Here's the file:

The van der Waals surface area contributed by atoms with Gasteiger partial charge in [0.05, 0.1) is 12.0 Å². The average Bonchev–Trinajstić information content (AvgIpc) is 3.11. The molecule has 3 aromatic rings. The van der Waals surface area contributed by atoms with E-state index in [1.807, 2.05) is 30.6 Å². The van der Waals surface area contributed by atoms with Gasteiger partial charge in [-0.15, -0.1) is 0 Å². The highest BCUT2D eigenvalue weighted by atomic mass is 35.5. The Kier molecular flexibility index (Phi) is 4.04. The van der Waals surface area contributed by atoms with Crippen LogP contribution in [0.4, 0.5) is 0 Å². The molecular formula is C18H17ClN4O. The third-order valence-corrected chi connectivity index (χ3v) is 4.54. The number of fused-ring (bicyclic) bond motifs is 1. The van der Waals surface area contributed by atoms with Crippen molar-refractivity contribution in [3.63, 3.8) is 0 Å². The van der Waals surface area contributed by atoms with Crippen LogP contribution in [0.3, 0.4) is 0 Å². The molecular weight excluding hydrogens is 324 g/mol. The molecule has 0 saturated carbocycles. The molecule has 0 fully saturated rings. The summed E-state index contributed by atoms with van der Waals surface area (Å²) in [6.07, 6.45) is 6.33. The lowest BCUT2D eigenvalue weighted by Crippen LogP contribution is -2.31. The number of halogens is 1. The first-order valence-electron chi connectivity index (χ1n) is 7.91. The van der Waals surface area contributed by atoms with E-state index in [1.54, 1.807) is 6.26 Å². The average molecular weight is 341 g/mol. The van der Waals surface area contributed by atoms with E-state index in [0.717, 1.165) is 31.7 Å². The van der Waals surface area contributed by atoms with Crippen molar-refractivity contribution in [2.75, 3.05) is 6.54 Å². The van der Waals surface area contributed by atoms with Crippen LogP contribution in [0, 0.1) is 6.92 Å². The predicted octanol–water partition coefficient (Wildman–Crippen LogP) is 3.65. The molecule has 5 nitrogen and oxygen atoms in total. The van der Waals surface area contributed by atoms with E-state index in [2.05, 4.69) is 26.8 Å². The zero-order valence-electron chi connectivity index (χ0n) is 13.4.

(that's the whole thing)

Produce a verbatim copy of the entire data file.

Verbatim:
The van der Waals surface area contributed by atoms with Gasteiger partial charge in [0.05, 0.1) is 12.0 Å². The average Bonchev–Trinajstić information content (AvgIpc) is 3.11. The molecule has 3 aromatic rings. The van der Waals surface area contributed by atoms with E-state index in [1.807, 2.05) is 30.6 Å². The van der Waals surface area contributed by atoms with Gasteiger partial charge in [-0.15, -0.1) is 0 Å². The highest BCUT2D eigenvalue weighted by atomic mass is 35.5. The Kier molecular flexibility index (Phi) is 4.04. The van der Waals surface area contributed by atoms with Crippen LogP contribution in [0.4, 0.5) is 0 Å². The molecular formula is C18H17ClN4O. The third-order valence-corrected chi connectivity index (χ3v) is 4.54. The number of fused-ring (bicyclic) bond motifs is 1. The van der Waals surface area contributed by atoms with Crippen molar-refractivity contribution in [3.63, 3.8) is 0 Å². The van der Waals surface area contributed by atoms with Crippen LogP contribution in [0.3, 0.4) is 0 Å². The molecular weight excluding hydrogens is 324 g/mol. The molecule has 0 saturated carbocycles. The molecule has 0 fully saturated rings. The summed E-state index contributed by atoms with van der Waals surface area (Å²) in [6.07, 6.45) is 6.33. The lowest BCUT2D eigenvalue weighted by Crippen LogP contribution is -2.31. The number of halogens is 1. The first-order valence-electron chi connectivity index (χ1n) is 7.91. The van der Waals surface area contributed by atoms with E-state index in [1.54, 1.807) is 6.26 Å². The average molecular weight is 341 g/mol. The van der Waals surface area contributed by atoms with E-state index in [0.717, 1.165) is 31.7 Å². The van der Waals surface area contributed by atoms with Crippen molar-refractivity contribution in [2.75, 3.05) is 6.54 Å². The van der Waals surface area contributed by atoms with Crippen LogP contribution in [0, 0.1) is 6.92 Å². The predicted octanol–water partition coefficient (Wildman–Crippen LogP) is 3.65. The molecule has 5 nitrogen and oxygen atoms in total. The van der Waals surface area contributed by atoms with E-state index in [2.05, 4.69) is 26.8 Å². The zero-order valence-electron chi connectivity index (χ0n) is 13.4.